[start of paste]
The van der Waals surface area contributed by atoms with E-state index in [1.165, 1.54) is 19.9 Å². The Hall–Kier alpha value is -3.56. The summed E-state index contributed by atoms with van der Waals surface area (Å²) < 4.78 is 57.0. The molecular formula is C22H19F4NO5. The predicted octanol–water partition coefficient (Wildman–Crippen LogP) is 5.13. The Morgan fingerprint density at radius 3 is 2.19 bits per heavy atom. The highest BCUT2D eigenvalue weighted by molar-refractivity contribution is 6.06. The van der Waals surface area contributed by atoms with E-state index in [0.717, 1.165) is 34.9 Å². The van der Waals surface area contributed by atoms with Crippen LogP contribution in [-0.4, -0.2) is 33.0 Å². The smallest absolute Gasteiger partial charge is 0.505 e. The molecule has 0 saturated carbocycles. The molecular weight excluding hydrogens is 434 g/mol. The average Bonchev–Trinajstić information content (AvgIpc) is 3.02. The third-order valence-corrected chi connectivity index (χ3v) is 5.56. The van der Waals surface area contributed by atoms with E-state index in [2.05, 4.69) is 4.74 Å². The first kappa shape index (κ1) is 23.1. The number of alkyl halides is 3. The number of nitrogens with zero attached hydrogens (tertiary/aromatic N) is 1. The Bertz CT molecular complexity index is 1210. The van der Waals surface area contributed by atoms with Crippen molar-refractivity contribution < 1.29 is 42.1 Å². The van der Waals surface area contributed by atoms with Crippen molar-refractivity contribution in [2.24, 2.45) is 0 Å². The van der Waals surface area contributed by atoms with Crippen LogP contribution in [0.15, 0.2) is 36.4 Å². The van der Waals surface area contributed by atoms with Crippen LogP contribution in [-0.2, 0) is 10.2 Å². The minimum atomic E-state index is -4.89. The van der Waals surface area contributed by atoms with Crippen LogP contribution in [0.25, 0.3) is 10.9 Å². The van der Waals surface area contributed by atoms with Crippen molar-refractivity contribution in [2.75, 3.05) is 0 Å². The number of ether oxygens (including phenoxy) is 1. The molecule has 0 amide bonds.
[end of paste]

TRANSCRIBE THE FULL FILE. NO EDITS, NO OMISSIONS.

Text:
The van der Waals surface area contributed by atoms with E-state index in [1.165, 1.54) is 19.9 Å². The Hall–Kier alpha value is -3.56. The summed E-state index contributed by atoms with van der Waals surface area (Å²) < 4.78 is 57.0. The molecular formula is C22H19F4NO5. The predicted octanol–water partition coefficient (Wildman–Crippen LogP) is 5.13. The Morgan fingerprint density at radius 3 is 2.19 bits per heavy atom. The highest BCUT2D eigenvalue weighted by molar-refractivity contribution is 6.06. The van der Waals surface area contributed by atoms with E-state index in [0.717, 1.165) is 34.9 Å². The van der Waals surface area contributed by atoms with Crippen LogP contribution in [-0.4, -0.2) is 33.0 Å². The smallest absolute Gasteiger partial charge is 0.505 e. The molecule has 0 saturated carbocycles. The molecular weight excluding hydrogens is 434 g/mol. The average Bonchev–Trinajstić information content (AvgIpc) is 3.02. The third-order valence-corrected chi connectivity index (χ3v) is 5.56. The van der Waals surface area contributed by atoms with E-state index in [2.05, 4.69) is 4.74 Å². The first kappa shape index (κ1) is 23.1. The number of alkyl halides is 3. The number of nitrogens with zero attached hydrogens (tertiary/aromatic N) is 1. The Bertz CT molecular complexity index is 1210. The van der Waals surface area contributed by atoms with Crippen molar-refractivity contribution < 1.29 is 42.1 Å². The van der Waals surface area contributed by atoms with Crippen molar-refractivity contribution in [2.24, 2.45) is 0 Å². The van der Waals surface area contributed by atoms with Crippen LogP contribution in [0.15, 0.2) is 36.4 Å². The van der Waals surface area contributed by atoms with Crippen LogP contribution in [-0.2, 0) is 10.2 Å². The minimum atomic E-state index is -4.89. The van der Waals surface area contributed by atoms with Crippen LogP contribution in [0.25, 0.3) is 10.9 Å². The van der Waals surface area contributed by atoms with Crippen molar-refractivity contribution in [2.75, 3.05) is 0 Å². The number of ether oxygens (including phenoxy) is 1. The molecule has 0 amide bonds.